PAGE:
The National Agency For Food and Drugs Administration and Control (NAFDAC) has revealed that , the country now officially has one drug that has been submitted to the regulatory agency for approval in treating the novel Covid-19 virus, which has claimed over 290,000 lives worldwide.
The agency in a statement tracked by Apple’s Bite Int’l Magazine on Wednesday, May 13, said it has received only one application from a company that presented for approval in the treatment of the symptoms of Covid-19, stressing it is not for the cure of Covid-19 as a disease.
“A claim of a cure must be subjected to clinical evaluation through well controlled, randomized clinical trials following an approved clinical trial protocol,” read the statement signed by Mojisola Adeyeye, director general of NAFDAC.
Following a series of meetings organized by NAFDAC by setting up the Nigerian Herbal Medicine Product Committee (HMPC) with attendance of Manufacturers, Academia, Researchers and relevant stakeholders, it says call for expression of interest for the COVID-19 related medicines was made. This has led to several researchers and practitioners responding and being guided to submit such medicines to NAFDAC for expedited review.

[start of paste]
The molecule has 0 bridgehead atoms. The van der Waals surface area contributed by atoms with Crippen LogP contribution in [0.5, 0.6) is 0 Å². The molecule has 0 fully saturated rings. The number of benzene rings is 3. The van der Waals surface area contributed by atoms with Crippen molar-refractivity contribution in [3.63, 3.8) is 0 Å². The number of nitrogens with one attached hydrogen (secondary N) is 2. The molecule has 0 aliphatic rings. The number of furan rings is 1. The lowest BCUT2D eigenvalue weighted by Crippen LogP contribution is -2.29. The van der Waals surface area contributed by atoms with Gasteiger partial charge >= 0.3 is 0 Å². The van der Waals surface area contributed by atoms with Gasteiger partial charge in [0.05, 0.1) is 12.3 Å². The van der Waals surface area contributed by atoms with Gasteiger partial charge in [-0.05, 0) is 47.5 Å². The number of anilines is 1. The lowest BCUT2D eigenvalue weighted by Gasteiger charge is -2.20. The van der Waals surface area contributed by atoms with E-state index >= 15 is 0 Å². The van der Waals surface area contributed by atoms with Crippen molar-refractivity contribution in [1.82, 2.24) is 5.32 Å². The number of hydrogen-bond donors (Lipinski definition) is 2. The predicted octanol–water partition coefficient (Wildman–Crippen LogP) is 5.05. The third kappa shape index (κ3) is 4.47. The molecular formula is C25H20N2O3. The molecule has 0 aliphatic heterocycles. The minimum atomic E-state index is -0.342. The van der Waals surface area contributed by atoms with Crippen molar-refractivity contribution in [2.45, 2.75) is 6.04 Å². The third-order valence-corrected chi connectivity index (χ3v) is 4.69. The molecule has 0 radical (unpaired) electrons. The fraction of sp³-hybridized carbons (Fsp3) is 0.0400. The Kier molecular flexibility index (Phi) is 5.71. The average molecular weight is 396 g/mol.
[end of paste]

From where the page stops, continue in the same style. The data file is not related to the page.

“The Agency continues to encourage all stakeholders to present the products of their research findings and allow these remedies go through internationally recognized process of approval through pre-clinical and where applicable, clinical trials,” said Adeyeye.
It was noted that in production of even modern medicines, among the most important raw materials researched and developed are naturally occurring materials obtained especially from plants. Perhaps fortunately, the statement reiterates that the African continent is blessed with diverse plants and herbs that constitute a source of food and medicine that could help in combating the coronavirus pandemic.
However, considering that many plants are similarly very poisonous, NAFDAC as the Agency saddled with the mandate of safeguarding the health of the citizenry, pledged in the statement to continue to make sure that only medicinal products (including herbal remedies) that have proven safety data will be approved for use by the public.
The Agency says it presently lists herbal medicines based on historical perspective on the use of the products after carrying out toxicological and microbiological evaluations in the laboratories to ensure that they are, at the minimum, safe. The listing status is valid for two years and is renewable.
NAFDAC stressed that this listing does not validate the efficacy claims being made for the products, hence the labels must bear a disclaimer informing the consumer “The claims have not been evaluated by NAFDAC”.
“This minimum requirement of ‘proof of safety’ is the Agency’s way of encouraging production of herbal remedies from the country’s rich diversity of plants,” said Adeyeye.